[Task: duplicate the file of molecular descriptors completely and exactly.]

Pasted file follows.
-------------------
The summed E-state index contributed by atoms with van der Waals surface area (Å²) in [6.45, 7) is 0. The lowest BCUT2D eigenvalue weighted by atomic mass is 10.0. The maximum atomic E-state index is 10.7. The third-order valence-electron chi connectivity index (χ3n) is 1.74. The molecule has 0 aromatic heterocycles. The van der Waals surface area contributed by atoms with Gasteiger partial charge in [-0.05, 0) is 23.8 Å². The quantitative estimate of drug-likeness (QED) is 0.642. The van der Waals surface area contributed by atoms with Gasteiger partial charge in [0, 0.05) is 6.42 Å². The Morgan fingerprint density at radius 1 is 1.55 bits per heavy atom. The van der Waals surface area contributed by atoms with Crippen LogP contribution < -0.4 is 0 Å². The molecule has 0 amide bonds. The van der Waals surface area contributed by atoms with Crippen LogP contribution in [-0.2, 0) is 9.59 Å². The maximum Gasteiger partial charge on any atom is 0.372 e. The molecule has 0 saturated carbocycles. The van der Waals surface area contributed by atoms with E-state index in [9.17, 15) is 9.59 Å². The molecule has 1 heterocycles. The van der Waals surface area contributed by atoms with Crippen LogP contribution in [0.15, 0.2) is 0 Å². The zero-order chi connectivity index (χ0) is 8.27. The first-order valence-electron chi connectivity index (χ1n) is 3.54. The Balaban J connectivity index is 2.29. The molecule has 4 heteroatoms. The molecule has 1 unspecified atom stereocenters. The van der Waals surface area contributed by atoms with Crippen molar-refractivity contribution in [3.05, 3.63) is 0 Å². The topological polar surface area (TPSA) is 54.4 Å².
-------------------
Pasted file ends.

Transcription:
The summed E-state index contributed by atoms with van der Waals surface area (Å²) in [6.45, 7) is 0. The lowest BCUT2D eigenvalue weighted by atomic mass is 10.0. The maximum atomic E-state index is 10.7. The third-order valence-electron chi connectivity index (χ3n) is 1.74. The molecule has 0 aromatic heterocycles. The van der Waals surface area contributed by atoms with Gasteiger partial charge in [-0.05, 0) is 23.8 Å². The quantitative estimate of drug-likeness (QED) is 0.642. The van der Waals surface area contributed by atoms with Gasteiger partial charge in [0, 0.05) is 6.42 Å². The Morgan fingerprint density at radius 1 is 1.55 bits per heavy atom. The van der Waals surface area contributed by atoms with Crippen LogP contribution < -0.4 is 0 Å². The molecule has 0 amide bonds. The van der Waals surface area contributed by atoms with Crippen LogP contribution in [-0.2, 0) is 9.59 Å². The maximum Gasteiger partial charge on any atom is 0.372 e. The molecule has 0 saturated carbocycles. The van der Waals surface area contributed by atoms with E-state index in [9.17, 15) is 9.59 Å². The molecule has 1 heterocycles. The van der Waals surface area contributed by atoms with Crippen LogP contribution in [0.15, 0.2) is 0 Å². The zero-order chi connectivity index (χ0) is 8.27. The first-order valence-electron chi connectivity index (χ1n) is 3.54. The Balaban J connectivity index is 2.29. The molecule has 4 heteroatoms. The molecule has 1 unspecified atom stereocenters. The van der Waals surface area contributed by atoms with Crippen molar-refractivity contribution in [3.05, 3.63) is 0 Å². The topological polar surface area (TPSA) is 54.4 Å².